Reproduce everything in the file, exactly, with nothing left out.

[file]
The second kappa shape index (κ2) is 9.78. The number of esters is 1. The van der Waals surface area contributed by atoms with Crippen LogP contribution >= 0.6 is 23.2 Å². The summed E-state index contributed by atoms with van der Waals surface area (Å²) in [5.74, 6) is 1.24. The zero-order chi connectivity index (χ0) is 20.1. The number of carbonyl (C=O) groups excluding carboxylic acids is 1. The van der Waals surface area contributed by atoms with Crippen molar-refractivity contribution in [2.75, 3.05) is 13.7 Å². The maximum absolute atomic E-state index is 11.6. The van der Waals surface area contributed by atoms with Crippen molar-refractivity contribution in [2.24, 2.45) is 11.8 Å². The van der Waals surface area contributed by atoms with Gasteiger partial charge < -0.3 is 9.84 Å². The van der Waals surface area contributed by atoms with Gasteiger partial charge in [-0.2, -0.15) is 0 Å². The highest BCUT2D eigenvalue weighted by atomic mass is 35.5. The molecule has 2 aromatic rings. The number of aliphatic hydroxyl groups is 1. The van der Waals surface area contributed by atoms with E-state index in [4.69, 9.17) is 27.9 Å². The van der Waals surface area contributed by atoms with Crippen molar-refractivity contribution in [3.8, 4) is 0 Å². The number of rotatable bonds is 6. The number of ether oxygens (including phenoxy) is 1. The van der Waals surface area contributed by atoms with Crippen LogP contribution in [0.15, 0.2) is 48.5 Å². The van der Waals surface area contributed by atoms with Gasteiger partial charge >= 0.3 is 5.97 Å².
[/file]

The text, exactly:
The second kappa shape index (κ2) is 9.78. The number of esters is 1. The van der Waals surface area contributed by atoms with Crippen LogP contribution >= 0.6 is 23.2 Å². The summed E-state index contributed by atoms with van der Waals surface area (Å²) in [5.74, 6) is 1.24. The zero-order chi connectivity index (χ0) is 20.1. The number of carbonyl (C=O) groups excluding carboxylic acids is 1. The van der Waals surface area contributed by atoms with Crippen molar-refractivity contribution in [2.75, 3.05) is 13.7 Å². The maximum absolute atomic E-state index is 11.6. The van der Waals surface area contributed by atoms with Crippen molar-refractivity contribution in [2.24, 2.45) is 11.8 Å². The van der Waals surface area contributed by atoms with Gasteiger partial charge < -0.3 is 9.84 Å². The van der Waals surface area contributed by atoms with Gasteiger partial charge in [-0.2, -0.15) is 0 Å². The highest BCUT2D eigenvalue weighted by atomic mass is 35.5. The molecule has 2 aromatic rings. The number of aliphatic hydroxyl groups is 1. The van der Waals surface area contributed by atoms with E-state index in [4.69, 9.17) is 27.9 Å². The van der Waals surface area contributed by atoms with Crippen molar-refractivity contribution in [3.8, 4) is 0 Å². The number of rotatable bonds is 6. The number of ether oxygens (including phenoxy) is 1. The van der Waals surface area contributed by atoms with Crippen LogP contribution in [0.15, 0.2) is 48.5 Å². The van der Waals surface area contributed by atoms with Gasteiger partial charge >= 0.3 is 5.97 Å².